Here’s what school lunches around the world look like. Meals for kids in different countries are truly amazing and surprising!
Every country has its standards for school meals. Some schools offer convenience food and snacks for lunch, and some cook set meals for students.
What do you think the most popular ingredients of school lunches are? Well, how about octopus, kimchi, or chili?
Are you curious what kids eat in South Korea? What they prefer in Turkey? Some of those lunches are quite unusual. Watch and try to find your childhood meals!
South Korea 0:41
– The system of planning school meals in South Korea is one of the best in the world. Lunches are served on special trays. The two biggest sections of the tray are usually for soup and rice. Smaller sections are for salads, seafood, veggies, and fruit.
– Japanese school lunches are almost the same as the South Korean ones: hot soup, rice, poultry or fish, salad, and milk. Students are not allowed to bring their food with them until they reach high school.
– It’s interesting that, though children in Turkey have 1 hour for lunch, cafeterias are rare in this country. So students either go home for lunch (which might be hard to do if you live on the other side of the town!) or take food from home.
– Students in Thailand don’t eat in the canteen, just like their “colleagues” from Japan. They are usually given soup, pork in sweet and sour sauce, rice, and a pudding wrapped in banana leaves.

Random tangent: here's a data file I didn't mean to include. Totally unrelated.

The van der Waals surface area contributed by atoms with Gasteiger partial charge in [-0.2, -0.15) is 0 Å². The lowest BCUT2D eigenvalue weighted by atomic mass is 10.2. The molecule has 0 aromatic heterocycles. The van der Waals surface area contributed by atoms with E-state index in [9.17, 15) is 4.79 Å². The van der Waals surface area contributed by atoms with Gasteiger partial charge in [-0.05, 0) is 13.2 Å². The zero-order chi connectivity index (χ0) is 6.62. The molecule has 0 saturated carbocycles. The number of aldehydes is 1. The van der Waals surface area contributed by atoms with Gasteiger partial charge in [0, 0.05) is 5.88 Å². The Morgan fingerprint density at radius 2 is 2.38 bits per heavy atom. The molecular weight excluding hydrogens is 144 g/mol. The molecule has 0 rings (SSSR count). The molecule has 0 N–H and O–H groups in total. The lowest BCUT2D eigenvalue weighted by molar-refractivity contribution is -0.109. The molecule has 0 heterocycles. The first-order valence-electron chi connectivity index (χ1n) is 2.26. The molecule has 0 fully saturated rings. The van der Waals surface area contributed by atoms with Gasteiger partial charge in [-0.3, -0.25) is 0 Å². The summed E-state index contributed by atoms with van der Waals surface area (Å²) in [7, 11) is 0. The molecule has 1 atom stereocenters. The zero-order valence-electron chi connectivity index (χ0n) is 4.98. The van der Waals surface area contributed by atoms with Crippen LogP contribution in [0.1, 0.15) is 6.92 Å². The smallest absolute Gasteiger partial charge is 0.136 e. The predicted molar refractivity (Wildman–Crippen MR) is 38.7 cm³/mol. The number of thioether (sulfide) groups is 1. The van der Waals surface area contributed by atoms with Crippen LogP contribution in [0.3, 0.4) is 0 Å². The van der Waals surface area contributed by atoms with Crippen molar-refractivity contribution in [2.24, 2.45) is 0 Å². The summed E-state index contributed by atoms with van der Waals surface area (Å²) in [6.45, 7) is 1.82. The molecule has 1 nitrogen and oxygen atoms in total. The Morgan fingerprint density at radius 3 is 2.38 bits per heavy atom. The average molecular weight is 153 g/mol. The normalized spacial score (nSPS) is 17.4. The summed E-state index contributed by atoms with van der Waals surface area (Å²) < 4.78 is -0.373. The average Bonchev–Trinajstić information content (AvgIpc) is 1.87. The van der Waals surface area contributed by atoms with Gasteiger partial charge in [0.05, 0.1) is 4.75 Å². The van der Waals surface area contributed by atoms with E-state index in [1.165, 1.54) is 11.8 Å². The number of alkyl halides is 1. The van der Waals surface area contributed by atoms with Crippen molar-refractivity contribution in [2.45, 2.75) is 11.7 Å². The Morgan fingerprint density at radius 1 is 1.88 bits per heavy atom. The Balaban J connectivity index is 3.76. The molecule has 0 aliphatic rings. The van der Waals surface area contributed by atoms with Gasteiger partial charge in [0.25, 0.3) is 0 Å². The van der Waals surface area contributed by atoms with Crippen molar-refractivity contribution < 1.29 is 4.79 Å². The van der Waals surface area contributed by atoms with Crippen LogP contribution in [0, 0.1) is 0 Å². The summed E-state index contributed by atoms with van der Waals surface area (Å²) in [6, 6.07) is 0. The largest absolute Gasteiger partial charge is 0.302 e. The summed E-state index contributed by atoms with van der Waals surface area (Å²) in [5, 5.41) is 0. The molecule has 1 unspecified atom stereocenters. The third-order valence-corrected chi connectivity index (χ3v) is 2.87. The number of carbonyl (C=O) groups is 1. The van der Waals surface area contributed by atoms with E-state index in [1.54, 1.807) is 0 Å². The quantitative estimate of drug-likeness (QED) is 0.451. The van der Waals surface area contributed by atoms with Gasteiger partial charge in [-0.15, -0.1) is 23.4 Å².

– Typical lunch served in the west of France looks very healthy. It is fish, spinach, potatoes, cheese, and bread. It is quite big as the French consider lunch the main meal of the day.
– Finland takes school lunches very seriously. Every student is offered snacks during the morning and evening classes, as well as lunch. Children eat their lunches in a canteen where they can choose whatever they want from a large variety of dishes.
– In Russia, students can have free breakfast from 9 a.m. till 12 p.m. Lunches after 12 p.m. are paid. Children sometimes have lunch at home if they live near the school. If it is a school lunch, it is usually soup, fish or meat with a side dish of rice or buckwheat, and compote.
– Hungary is famous for its big portions in restaurants and cafes. Same goes for school lunches. Children have several courses, with, for example, noodle soup, baked beans with chicken, and nuts for dessert.
– Israel schools have the policy of a healthy diet. The government banned fatty and sugary things from school lunches. But the thing is that children mostly bring their meals from home.
– 60-70% of children in Colombia are given free nutritious lunches. Students of state schools eat one hot meal a day. Their typical meal consists of soup, rice or pasta, salad, meat, and fruit juice.
– Before lunch, in the morning, children get snacks (crackers, breadsticks, fresh fruit, or homemade cookies). For lunch they get two courses: a first course is often pasta or rice with seafood or vegetables, a second course – fish, meat, or cheese.
– Authorities in Australia fight against children’s obesity. That’s why products rich in sugar, salt, and fat are forced out of school menu. But you can find their healthier replacements such as sandwiches, sushi, corn and fruit available at any time.
– Students in Chile have nice and varied lunches. An example can be a meal with rice, beef roll, French fries, salad, avocado, orange juice, and fruit in the sauce for dessert.
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